Local birders participated in the 113th Audubon Christmas Bird Count (CBC) on Saturday, December 15, 2012. The Soldotna count circle overlays portions of Soldotna, Kenai, and Kasilof. Although a respectable total of 35 species were detected during count week (December 12-18), no new or otherwise remarkable species were found.
However, there were record numbers of four resident species, three of which are common and one less so. Notably, 733 Bald Eagles and 433 Common Ravens were tallied, with the overwhelming majority of these two species coming from the Soldotna Landfill. Also, 404 Glaucous-winged Gulls were observed at the mouths of the Kenai and Kasilof Rivers. A flock of five Trumpeter Swans was seen flying over Soldotna.
Poorly stocked bird feeders, largely due to very expensive bird seed, made for very poor bird attendance in residential neighborhoods. The empty feeders, combined with barren ornamental fruit-bearing trees and a very sparse crop of spruce cones, resulted in no major invasions of irruptive species and an overall poor showing for passerine birds. The eight weeks of solidly cold weather that preceded the count certainly had its effect on area birds.
Although the local CBC did not provide any major excitement this year, in retrospect the Kenai Peninsula has had several very notable bird sightings recently that have energized local birders. Starting on September 29, a pair of Ruddy Ducks was found at Kelly Lake on Kenai National Wildlife Refuge. This small diving duck has been recorded on the peninsula only a handful of times.
In Homer, on that same day, an Anna’s Hummingbird was discovered at a hummingbird feeder. This bird frequented the feeder daily through November 3. A second Anna’s Hummingbird was discovered at another feeder only seven miles away on November 21. These birds withstood weeks of snow and ice and temperatures in the single digits. Anna’s Hummingbird has become an annual visitor to the Kenai Peninsula during the past 10 years.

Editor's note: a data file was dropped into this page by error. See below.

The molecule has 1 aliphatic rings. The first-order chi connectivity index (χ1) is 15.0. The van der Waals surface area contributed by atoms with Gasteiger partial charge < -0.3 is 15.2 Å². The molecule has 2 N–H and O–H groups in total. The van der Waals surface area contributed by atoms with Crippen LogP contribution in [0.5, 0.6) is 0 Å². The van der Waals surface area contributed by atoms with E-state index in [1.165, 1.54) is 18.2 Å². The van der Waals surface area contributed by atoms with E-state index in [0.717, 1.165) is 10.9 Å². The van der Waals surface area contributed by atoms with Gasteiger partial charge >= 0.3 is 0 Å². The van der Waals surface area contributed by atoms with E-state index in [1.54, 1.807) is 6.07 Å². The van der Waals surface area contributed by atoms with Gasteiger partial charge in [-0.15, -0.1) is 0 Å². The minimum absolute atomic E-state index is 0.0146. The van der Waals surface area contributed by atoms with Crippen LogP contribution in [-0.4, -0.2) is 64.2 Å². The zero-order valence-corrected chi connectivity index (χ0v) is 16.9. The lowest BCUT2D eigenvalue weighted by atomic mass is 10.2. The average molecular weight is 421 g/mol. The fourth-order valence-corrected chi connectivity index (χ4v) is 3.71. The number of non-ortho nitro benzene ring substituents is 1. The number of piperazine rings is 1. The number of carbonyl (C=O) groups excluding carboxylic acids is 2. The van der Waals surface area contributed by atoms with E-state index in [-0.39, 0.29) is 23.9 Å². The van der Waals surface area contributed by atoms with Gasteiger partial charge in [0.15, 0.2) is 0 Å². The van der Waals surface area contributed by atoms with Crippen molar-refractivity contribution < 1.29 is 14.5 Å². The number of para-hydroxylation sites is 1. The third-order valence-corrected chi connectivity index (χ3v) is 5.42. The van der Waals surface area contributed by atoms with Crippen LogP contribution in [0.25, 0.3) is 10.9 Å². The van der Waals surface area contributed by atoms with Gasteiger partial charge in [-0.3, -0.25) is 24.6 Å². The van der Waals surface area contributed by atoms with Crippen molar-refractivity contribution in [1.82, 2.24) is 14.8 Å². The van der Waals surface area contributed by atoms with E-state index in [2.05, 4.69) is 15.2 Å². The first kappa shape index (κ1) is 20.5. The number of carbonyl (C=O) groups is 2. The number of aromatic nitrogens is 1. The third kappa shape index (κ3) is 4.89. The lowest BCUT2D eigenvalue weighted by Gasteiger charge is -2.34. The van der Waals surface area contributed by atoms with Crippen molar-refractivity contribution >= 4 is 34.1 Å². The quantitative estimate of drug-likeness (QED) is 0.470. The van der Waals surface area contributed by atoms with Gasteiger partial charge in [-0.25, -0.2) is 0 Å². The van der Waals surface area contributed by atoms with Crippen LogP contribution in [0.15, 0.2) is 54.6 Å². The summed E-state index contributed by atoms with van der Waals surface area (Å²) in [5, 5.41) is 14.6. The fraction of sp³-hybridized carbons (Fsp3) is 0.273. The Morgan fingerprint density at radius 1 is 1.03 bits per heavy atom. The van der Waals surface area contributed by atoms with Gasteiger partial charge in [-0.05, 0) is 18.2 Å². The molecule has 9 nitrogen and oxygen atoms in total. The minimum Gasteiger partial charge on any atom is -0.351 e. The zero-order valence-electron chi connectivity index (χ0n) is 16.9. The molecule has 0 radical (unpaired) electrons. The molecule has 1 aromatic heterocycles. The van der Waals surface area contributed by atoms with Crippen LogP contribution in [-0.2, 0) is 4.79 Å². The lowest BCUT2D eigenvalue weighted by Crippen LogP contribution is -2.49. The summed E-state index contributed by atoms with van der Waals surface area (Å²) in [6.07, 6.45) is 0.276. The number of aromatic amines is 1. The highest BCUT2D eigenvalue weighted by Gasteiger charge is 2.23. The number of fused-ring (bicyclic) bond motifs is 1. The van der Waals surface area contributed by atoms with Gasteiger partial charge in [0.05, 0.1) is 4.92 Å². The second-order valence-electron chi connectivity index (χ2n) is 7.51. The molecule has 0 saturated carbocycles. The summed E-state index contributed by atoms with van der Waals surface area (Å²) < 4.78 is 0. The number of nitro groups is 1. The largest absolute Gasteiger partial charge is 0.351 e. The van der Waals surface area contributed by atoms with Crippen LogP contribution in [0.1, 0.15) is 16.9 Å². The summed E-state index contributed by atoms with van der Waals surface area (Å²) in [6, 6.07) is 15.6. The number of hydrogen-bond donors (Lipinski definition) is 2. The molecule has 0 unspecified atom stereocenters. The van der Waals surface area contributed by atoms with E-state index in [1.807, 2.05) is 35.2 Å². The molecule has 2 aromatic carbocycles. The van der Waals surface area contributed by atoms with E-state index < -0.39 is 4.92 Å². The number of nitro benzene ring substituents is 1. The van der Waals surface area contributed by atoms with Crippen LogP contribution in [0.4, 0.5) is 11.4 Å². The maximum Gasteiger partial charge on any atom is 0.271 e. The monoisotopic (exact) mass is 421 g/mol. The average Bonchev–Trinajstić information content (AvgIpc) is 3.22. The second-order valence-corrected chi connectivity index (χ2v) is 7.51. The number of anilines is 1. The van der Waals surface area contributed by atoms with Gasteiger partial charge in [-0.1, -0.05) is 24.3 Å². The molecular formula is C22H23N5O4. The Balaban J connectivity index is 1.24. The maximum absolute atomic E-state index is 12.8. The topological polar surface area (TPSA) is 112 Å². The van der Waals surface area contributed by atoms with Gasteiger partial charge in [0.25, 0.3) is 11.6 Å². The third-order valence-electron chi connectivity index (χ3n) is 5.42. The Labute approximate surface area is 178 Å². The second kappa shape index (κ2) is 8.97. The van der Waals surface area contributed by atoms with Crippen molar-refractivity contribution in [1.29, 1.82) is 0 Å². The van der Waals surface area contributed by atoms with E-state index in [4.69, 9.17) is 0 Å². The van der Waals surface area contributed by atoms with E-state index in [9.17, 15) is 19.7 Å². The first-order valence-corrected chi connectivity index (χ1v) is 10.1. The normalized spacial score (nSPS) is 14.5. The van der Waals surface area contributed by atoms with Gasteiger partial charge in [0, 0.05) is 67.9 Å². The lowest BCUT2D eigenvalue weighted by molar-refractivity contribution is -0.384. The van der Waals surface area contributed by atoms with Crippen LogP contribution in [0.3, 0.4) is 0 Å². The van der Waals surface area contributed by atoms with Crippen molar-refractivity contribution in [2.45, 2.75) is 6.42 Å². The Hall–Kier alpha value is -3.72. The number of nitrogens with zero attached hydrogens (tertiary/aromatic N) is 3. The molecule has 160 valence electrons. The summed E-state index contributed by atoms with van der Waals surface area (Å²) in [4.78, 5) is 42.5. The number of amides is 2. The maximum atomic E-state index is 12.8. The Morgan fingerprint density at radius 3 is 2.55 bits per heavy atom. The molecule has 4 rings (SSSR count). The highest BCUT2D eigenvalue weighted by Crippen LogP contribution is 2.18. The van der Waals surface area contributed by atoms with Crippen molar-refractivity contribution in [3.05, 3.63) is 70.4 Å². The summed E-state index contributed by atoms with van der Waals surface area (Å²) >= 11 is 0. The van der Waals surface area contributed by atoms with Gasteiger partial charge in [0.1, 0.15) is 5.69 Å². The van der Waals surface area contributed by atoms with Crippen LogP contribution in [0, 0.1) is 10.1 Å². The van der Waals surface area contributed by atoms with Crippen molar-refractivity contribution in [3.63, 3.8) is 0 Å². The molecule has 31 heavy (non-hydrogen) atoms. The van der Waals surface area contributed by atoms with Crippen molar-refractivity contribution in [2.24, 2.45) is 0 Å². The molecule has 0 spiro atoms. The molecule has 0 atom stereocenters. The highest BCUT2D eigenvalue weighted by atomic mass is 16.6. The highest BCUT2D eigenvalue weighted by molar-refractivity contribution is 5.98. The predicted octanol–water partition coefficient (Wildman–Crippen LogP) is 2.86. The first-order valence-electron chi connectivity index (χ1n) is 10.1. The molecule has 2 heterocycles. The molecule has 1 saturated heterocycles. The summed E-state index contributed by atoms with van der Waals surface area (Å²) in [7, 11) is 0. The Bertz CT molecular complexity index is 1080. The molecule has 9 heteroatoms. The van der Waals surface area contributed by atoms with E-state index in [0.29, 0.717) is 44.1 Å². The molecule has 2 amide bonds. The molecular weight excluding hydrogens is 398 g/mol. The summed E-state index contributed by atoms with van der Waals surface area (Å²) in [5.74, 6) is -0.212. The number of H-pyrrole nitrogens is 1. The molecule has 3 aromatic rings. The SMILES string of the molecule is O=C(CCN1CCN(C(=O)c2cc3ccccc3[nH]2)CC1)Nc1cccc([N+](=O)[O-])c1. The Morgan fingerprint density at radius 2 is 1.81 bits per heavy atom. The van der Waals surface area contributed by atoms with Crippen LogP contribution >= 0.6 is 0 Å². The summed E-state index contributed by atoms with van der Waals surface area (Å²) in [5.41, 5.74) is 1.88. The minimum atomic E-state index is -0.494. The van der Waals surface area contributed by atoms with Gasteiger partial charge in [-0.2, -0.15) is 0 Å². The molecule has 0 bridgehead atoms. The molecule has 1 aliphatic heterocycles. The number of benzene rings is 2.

A very remarkable Sky Lark was found in the parking lot of the Deep Creek State Recreation Area on October 18. Vagrant Sky Larks occur annually in the western Aleutian and the Bering Sea Islands but this was the first record of the species on the Alaska mainland and the Kenai Peninsula. Observations of this bird persisted until October 22.
A lone Cedar Waxwing appeared in a fruit tree in Seward in the company of an American Robin on October 24, and was later joined by a small flock of Bohemian Waxwings. On New Year’s Day, at least five Cedar Waxwings were found among a winter flock of 300 American Robins in Homer! Like Anna’s Hummingbird, the Cedar Waxwing is a relatively new addition to the peninsula’s avifauna. It has been found in most winters during the past 10 years usually in the company of American Robins and less frequently with its relative the Bohemian Waxwing. Also seen in this huge flock of Robins was a single Mountain Bluebird. This species has only been documented twice previously on the Kenai Peninsula, the last one in November of 2009 just a few miles away.
A female Hooded Merganser was observed on the Refuge’s Lower Ohmer Lake on November 6. Hooded Mergansers are very rare on the western peninsula with only two previous documented sightings. In Seward, a male Hooded Merganser was found in December and has been observed into January. Singles of both sexes have been seen annually in all seasons in Seward during the last 10 years.
A pair of Bramblings, an Asiatic finch, was found at Lowell Point in Seward on November 17 and is still being seen. Not to be outdone, three Bramblings have just been reported in Homer. Bramblings are the most common Asiatic finch found in Alaska and on the peninsula. Lone birds occur roughly one out of two years here on the peninsula, usually at feeders in winter with sparrows and finches.
Though not on the peninsula, I would be remiss if I did not mention that a very rare Dusky Thrush has been seen sporadically in Anchorage since early December. This particular Asiatic thrush is most often found with large flocks of American Robins and Bohemian Waxwings. A Dusky Thrush was also found in Anchorage last December - most likely the same individual.
This impressive list of local rarities has brought much sunshine to me and other avid bird watchers this “off” season. So if the cold and gloom of winter get you down, don your binoculars, grab your field guide, and scrutinize the nearest flock of birds to see if you can add to this list of avian gems.
Toby Burke is a biological technician at the Kenai National Wildlife Refuge. He is intrigued by the status and distribution of Alaska and Kenai Peninsula birds, and enjoys birding with his wife and family. You can find more information about the Refuge at http://kenai.fws.gov or http://www.facebook.com/kenainationalwildliferefuge.